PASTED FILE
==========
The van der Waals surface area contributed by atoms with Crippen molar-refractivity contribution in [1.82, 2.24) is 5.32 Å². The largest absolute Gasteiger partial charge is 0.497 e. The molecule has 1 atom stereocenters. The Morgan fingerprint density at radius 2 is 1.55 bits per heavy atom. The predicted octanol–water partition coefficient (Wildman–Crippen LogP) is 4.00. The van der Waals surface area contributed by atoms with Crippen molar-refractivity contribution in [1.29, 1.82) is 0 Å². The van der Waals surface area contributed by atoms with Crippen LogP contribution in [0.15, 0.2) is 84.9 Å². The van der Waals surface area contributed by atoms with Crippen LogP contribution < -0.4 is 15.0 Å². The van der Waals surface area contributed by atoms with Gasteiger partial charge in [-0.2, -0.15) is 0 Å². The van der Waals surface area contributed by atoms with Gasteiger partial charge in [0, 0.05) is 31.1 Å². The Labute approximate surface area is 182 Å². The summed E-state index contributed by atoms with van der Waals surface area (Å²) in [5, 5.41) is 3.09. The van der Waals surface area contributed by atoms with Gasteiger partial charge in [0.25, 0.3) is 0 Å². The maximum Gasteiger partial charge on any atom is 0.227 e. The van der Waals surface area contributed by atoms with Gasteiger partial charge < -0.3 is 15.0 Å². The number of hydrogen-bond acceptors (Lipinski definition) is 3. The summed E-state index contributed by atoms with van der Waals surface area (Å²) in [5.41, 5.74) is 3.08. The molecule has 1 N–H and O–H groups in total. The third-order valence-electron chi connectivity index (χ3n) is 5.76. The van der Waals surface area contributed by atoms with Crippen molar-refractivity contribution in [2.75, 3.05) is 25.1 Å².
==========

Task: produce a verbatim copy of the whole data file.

The van der Waals surface area contributed by atoms with Crippen molar-refractivity contribution in [1.82, 2.24) is 5.32 Å². The largest absolute Gasteiger partial charge is 0.497 e. The molecule has 1 atom stereocenters. The Morgan fingerprint density at radius 2 is 1.55 bits per heavy atom. The predicted octanol–water partition coefficient (Wildman–Crippen LogP) is 4.00. The van der Waals surface area contributed by atoms with Crippen molar-refractivity contribution in [1.29, 1.82) is 0 Å². The van der Waals surface area contributed by atoms with Crippen LogP contribution in [0.15, 0.2) is 84.9 Å². The van der Waals surface area contributed by atoms with Crippen LogP contribution < -0.4 is 15.0 Å². The van der Waals surface area contributed by atoms with Gasteiger partial charge in [-0.2, -0.15) is 0 Å². The van der Waals surface area contributed by atoms with Gasteiger partial charge in [0, 0.05) is 31.1 Å². The Labute approximate surface area is 182 Å². The summed E-state index contributed by atoms with van der Waals surface area (Å²) in [5, 5.41) is 3.09. The van der Waals surface area contributed by atoms with Gasteiger partial charge in [0.25, 0.3) is 0 Å². The maximum Gasteiger partial charge on any atom is 0.227 e. The van der Waals surface area contributed by atoms with Gasteiger partial charge < -0.3 is 15.0 Å². The number of hydrogen-bond acceptors (Lipinski definition) is 3. The summed E-state index contributed by atoms with van der Waals surface area (Å²) in [5.41, 5.74) is 3.08. The molecule has 1 N–H and O–H groups in total. The third-order valence-electron chi connectivity index (χ3n) is 5.76. The van der Waals surface area contributed by atoms with Crippen molar-refractivity contribution in [2.75, 3.05) is 25.1 Å².